MAS332 Complex Analysis
|Semester 1, 2020/21||10 Credits|
|Lecturer:||Dr Paul Johnson||uses MOLE||Timetable||Reading List|
|Aims||Outcomes||Teaching Methods||Assessment||Full Syllabus|
It is natural to use complex numbers in algebra, since these are the numbers we need to provide the roots of all polynomials. In fact, it is equally natural to use complex numbers in analysis, and this course introduces the study of complex-valued functions of a complex variable. Complex analysis is a central area of mathematics. It is both widely applicable and very beautiful, with a strong geometrical flavour. This course will consider some of the key theorems in the subject, weaving together complex derivatives and complex line integrals. There will be a strong emphasis on applications. Anyone taking the course will be expected to know the statements of the theorems and be able to use them correctly to solve problems.
Prerequisites: MAS211 (Advanced Calculus and Linear Algebra)
The following modules have this module as a prerequisite:
|MAS430||Analytic Number Theory|
- Revision of complex numbers
- Special functions
- Simple integrals of complex-valued functions
- Open sets, neighbourhoods and regions
- Differentiability; Cauchy-Riemann equations, harmonic functions
- Power series and special functions
- Complex line integrals
- Cauchy's Theorem
- Cauchy's integral formula and Cauchy's formula for derivatives
- Taylor's Theorem
- Laurent's Theorem and singularities
- Cauchy's Residue Theorem and applications
- To introduce complex functions of a complex variable
- To demonstrate the critical importance of differentiability of complex functions of a complex variable, and its surprising relation with path-independence of line integrals
- To demonstrate the relevance of power series in complex analysis
- To develop the subject of complex analysis rigorously, highlighting its logical structure and proving several of the fundamental theorems
- To discuss some applications of the theory, including to the calculation of real integrals
- Appreciate the stronger implications of differentiability for complex function.
- Be able to use Cauchy's Theorem, and Cauchy's Integral Formulae to solve problems.
- Be able to develop Taylor Series and Laurent Series.
- Be familiar with the computation of residues and be able to evaluate integrals using the Residue Theorem.
- Be able to quote the statement of theorems (including all the conditions which guarantee their validity) and demonstrate that they can use these results correctly to solve problems (including checking conditions before applying the conclusion of the theorem).
20 lectures, no tutorials
One formal 2.5 hour written examination. All questions compulsory.
1. Revision of complex numbers
Revision of elementary arithmetic operations with complex numbers, the modulus of a complex number and modulus-argument form for a complex number. A reminder of the triangle inequalities. 2. Special functions
Definition of the exponential function ez and a proof that many of the familiar properties of the real exponential function continue to hold in the complex case. Definition of the trigonometric and hyperbolic functions in terms of the exponential function. A brief introduction to the complex logarithm. 3. Simple line integrals of complex valued-functions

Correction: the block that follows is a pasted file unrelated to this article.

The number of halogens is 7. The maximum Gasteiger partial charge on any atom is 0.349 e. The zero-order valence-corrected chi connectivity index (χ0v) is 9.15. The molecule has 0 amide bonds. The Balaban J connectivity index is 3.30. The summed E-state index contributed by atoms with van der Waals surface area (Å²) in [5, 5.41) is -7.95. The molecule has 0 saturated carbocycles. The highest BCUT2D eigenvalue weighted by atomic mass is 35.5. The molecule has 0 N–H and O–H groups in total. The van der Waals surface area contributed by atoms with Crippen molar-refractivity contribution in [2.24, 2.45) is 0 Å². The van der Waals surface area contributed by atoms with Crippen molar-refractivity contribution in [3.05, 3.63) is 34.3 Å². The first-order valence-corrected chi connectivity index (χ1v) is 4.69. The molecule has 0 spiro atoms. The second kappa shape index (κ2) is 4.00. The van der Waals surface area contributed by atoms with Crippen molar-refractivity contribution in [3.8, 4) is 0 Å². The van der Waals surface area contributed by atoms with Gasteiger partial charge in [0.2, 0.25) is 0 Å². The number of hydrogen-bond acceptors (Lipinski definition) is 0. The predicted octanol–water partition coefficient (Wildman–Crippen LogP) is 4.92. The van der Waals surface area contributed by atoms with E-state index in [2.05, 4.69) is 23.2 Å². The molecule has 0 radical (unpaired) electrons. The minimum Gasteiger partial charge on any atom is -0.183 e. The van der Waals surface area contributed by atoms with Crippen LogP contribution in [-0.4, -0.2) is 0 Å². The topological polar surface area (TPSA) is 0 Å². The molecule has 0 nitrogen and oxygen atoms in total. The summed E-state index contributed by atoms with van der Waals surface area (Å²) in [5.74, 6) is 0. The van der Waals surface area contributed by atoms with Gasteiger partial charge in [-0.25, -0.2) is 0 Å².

Definition of a path. Evaluation of line integrals integrals along a path. 4. Regions in the complex plane
Definitions of the terms region and simply-connected region. 5. Differentiation.
The definition of a derivative. The definition of an analytic function in a region and at a point. The Cauchy-Riemann equations for differentiable functions. Special functions - the derivative of the exponential functions, the trigonometric functions and the hyperbolic functions. Harmonic functions. 6. Power series
A brief reminder of the first year results on series (see SOM111 notes) and a discussion of how these results can easily be extended to complex series. The concept of the radius of convergence and a useful formula for it (which can be used in many cases). The idea of a disc of convergence and the fact that power series may be treated in much the same way as polynomials inside the disc of convergence. For example power series may be differentiated and integrated term by term in the disc of convergence. 7. More on ∫ ;amma
The introduction of primitives. The ML estimates for | ∫ ;amma|. 8. Cauchy's Theorem
Statement of Cauchy's Theorem and its derivation from Green's Theorem. Independence of path for integrals of analytic functions on simply-connected regions. 9. Cauchy's integral formulae
Cauchy's Theorem is used to derive Cauchy's Integral Formula for a function and for its derivatives. 10. Taylor's Theorem
Cauchy's Integral Formulae are used to derive power series expansions for analytic functions (Taylor series). Taylor series are then used to investigate zeros of analytic functions. 11. Isolated singularities, Laurent's Theorem, Classification of singularities
Definition of an isolated singularity. Series expansion for a function which is analytic in a disc except at its centre (Laurent series) . Classification of the type of singularity by the use of the Laurent series or other methods. The residue at an isolated singularity. Quick ways of calculating residues at poles. 12. Cauchy's Residue Theorem
Cauchy's Residue Theorem and it application to evaluating integrals.
|B||Priestley||Introduction to complex analysis||517.53 (P)||Blackwells||Amazon|
|B||Stewart and Tall||Complex analysis||517.53 (S)||Blackwells||Amazon|
|B||Wunsch||Complex Variables with Applications||Blackwells||Amazon|
(A = essential, B = recommended, C = background.)
Most books on reading lists should also be available from the Blackwells shop at Jessop West.
|Mon||11:00 - 11:50||tutorial||Blackboard Online|
|Fri||13:00 - 13:50||tutorial||Blackboard Online|